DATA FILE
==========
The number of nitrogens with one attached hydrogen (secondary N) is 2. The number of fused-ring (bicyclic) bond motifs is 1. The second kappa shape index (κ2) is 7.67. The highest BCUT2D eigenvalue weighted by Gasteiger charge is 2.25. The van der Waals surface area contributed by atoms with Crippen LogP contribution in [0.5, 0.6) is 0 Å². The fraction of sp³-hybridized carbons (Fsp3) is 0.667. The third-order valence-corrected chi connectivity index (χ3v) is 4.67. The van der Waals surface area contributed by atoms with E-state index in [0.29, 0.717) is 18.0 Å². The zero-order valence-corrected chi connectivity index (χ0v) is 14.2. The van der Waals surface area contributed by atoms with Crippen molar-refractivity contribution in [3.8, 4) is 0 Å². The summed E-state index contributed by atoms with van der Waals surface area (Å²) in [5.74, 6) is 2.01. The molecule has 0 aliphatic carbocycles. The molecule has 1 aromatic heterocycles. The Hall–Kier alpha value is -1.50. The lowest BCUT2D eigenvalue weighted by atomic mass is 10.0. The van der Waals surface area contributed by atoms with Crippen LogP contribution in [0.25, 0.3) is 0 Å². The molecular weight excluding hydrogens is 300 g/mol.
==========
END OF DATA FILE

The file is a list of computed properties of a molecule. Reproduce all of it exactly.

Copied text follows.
The number of nitrogens with one attached hydrogen (secondary N) is 2. The number of fused-ring (bicyclic) bond motifs is 1. The second kappa shape index (κ2) is 7.67. The highest BCUT2D eigenvalue weighted by Gasteiger charge is 2.25. The van der Waals surface area contributed by atoms with Crippen LogP contribution in [0.5, 0.6) is 0 Å². The fraction of sp³-hybridized carbons (Fsp3) is 0.667. The third-order valence-corrected chi connectivity index (χ3v) is 4.67. The van der Waals surface area contributed by atoms with E-state index in [0.29, 0.717) is 18.0 Å². The zero-order valence-corrected chi connectivity index (χ0v) is 14.2. The van der Waals surface area contributed by atoms with Crippen molar-refractivity contribution in [3.8, 4) is 0 Å². The summed E-state index contributed by atoms with van der Waals surface area (Å²) in [5.74, 6) is 2.01. The molecule has 0 aliphatic carbocycles. The molecule has 1 aromatic heterocycles. The Hall–Kier alpha value is -1.50. The lowest BCUT2D eigenvalue weighted by atomic mass is 10.0. The van der Waals surface area contributed by atoms with Crippen LogP contribution in [0.25, 0.3) is 0 Å². The molecular weight excluding hydrogens is 300 g/mol.